No matter how hard we try, sometimes a photo just doesn’t come out the way we want. Maybe it’s a little under or overexposed, and that can leave us frustrated and feeling like we have to throw away an otherwise good picture because we don’t know how to fix it. If you use Photoshop though, there is a very simple solution to fix your exposure. And, you won’t lose any detail in the process!
When we were at Disney back in June we were able to grab a Fastpass+ reservation at the new location for the Festival of the Lion King show (a definite must-see)! We were so excited to see this new area, and it didn’t disappoint. It’s also a future home to the entrance to Avatar Land, but a bit of sneaking around got us nowhere. We could only see a bunch of guys in hard hats. At least we know they were working hard (or hardly working)!
When we got home, I was really bummed to see that this photo didn’t come out like I hoped. Once again, my Practical Photography magazine came to the rescue! On page 98 was an easy tutorial to fix the exposure issue, and I was pleasantly surprised to find out it worked!
Okay, let’s get to the tutorial!
DISCLAIMER: This tutorial is long and has a lot of pictures! I’m going to walk you through step-by-step that way, if you’re a Photoshop newbie, you can follow along easily!
Ready? Okay, here we go!
First, pick which picture you’d like to start with. I’d suggest using a RAW format one with lots of detail in the sky and in the picture itself. Second, open up photoshop and then open up the picture. You should see this screen if you’re using a RAW photo format.
Next we’re going to adjust the exposure, contrast, and highlights.
After that, click done and the image will open in Photoshop.
Right click on the background image, and duplicate it. You never want to work off the original image, because if you make a mistake it is much harder to fix it!
Now, head up to the top navigation bar and click on select > color range. Color range lets you select part of an image you want to edit which, in our case, is the sky.
Once you click color range, a white box will pop up with a smaller display of your image inside. Use your mouse and click on the sky on the original picture. Most of your original picture will turn black, except for the part of the image you clicked. This is exactly what you want! There will be some part of the image that won’t turn black, but that’s okay for now. We’ll fix it in a minute.
Click okay on the color range box and you’ll notice that there is a dotted line around your sky. Now we want to add a layer mask to the duplicate background layer, that way it is easy for us to come back to it and edit the sky.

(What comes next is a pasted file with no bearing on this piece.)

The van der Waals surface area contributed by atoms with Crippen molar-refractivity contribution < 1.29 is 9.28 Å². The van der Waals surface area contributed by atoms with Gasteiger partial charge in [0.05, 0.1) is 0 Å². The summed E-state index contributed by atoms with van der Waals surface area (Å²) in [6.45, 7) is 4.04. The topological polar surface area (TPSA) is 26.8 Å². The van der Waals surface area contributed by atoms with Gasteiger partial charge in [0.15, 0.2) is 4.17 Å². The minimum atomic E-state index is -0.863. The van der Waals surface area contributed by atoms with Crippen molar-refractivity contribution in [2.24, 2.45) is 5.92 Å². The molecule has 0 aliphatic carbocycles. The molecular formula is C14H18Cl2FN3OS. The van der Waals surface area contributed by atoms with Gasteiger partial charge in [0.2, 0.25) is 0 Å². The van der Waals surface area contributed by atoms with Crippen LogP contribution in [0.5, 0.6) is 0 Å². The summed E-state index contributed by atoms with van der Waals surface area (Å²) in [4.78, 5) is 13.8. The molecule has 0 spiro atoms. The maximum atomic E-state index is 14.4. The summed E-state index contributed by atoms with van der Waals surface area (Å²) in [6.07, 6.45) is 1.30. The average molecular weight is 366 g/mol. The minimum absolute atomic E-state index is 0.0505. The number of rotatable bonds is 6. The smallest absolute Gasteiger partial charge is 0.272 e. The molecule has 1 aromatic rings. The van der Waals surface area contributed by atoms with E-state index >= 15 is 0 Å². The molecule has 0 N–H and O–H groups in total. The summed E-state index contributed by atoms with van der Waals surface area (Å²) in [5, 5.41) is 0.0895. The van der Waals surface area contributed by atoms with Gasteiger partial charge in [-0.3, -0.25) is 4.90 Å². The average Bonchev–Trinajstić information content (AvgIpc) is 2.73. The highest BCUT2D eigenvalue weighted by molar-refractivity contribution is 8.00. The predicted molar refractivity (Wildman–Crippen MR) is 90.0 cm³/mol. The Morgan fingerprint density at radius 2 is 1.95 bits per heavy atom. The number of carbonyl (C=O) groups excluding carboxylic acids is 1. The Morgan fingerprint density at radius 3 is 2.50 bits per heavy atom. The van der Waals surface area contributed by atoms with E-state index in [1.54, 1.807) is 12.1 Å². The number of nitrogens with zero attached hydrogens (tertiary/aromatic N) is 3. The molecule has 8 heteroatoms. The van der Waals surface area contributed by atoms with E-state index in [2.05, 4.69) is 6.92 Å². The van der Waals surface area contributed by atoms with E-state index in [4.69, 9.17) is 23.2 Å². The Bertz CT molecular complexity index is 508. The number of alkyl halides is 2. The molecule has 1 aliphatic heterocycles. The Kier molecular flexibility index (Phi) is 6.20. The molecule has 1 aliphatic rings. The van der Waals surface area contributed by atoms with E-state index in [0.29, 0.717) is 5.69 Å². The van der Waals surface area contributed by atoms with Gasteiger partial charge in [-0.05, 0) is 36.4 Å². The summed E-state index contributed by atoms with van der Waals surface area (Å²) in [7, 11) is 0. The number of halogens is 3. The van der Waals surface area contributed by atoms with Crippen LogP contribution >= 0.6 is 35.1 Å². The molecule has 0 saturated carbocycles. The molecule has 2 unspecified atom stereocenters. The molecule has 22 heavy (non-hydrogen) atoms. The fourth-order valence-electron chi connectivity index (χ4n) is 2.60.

Right click on your layer mask.
You’ll notice that it pulls up a black and white photo, which is what we want. But, we only want the sky white, and so that means we need to use the brush tool to color in the rest of the photo. If you accidently paint a part of the photo black and it shouldn’t be, click on the color white and brush over it with the brush tool. It’s really easy to fix!
This is how it’ll look when it’s done.
We’re done with the labor intensive part now! Yay! Okay, now we have to alt click on the layer mask to bring back our colored image.
And now we’re going to mess with the levels in the sky.
There will be a small box that will appear on the right side of your photo. At this point, you’ll want to control click on the layer mask so that your sky will be selected (that means you’ll have the dotted line around it like in my picture above).
Click on the middle arrow in your levels box and move it to the right. I like to keep mine between 60 and 42, but you can do whatever looks best to you. I like 42 as my lowest point because if I go any further then the sky doesn’t look realistic anymore.
Next, you’ll want to click on the gradient tool. This tool will give the sky a more dimension. Make sure that the colored boxes under your toolbar on the lefthand side is white over black, if it’s not just hit the letter D. Then, make sure your gradient tool is set to Foreground to Background. Next, click on the top of your picture and drag the line down to your horizon.
I don’t know about you, but now my photo looks a little bit dark. To up the brightness of the photo, click on curves and wait for a box to pop up on the right side of your photo.
Click in the middle of where the four lines come together, and then drag the line up until you’re happy with the brightness of your photo.
At this point I like to mess around with the colors, adjust the hue/saturations, and maybe up the brightness a bit more. If I’m working solely in Photoshop, this could take me anywhere from half an hour to an hour depending on how much work I want to do to my photo.
If you don’t want to spend that much time, you can stop right here. If you’d like to learn how to do everything I mentioned above, I suggest heading over to youtube and watching one of my favorite Disney photographers (The Time The Space Photography) tutorials on how to edit photos.
You can find the video here.
I have to say that I’m pretty pleased with the before and after!
So, what do you think?
Would this be something you’re willing to try to save your own photos?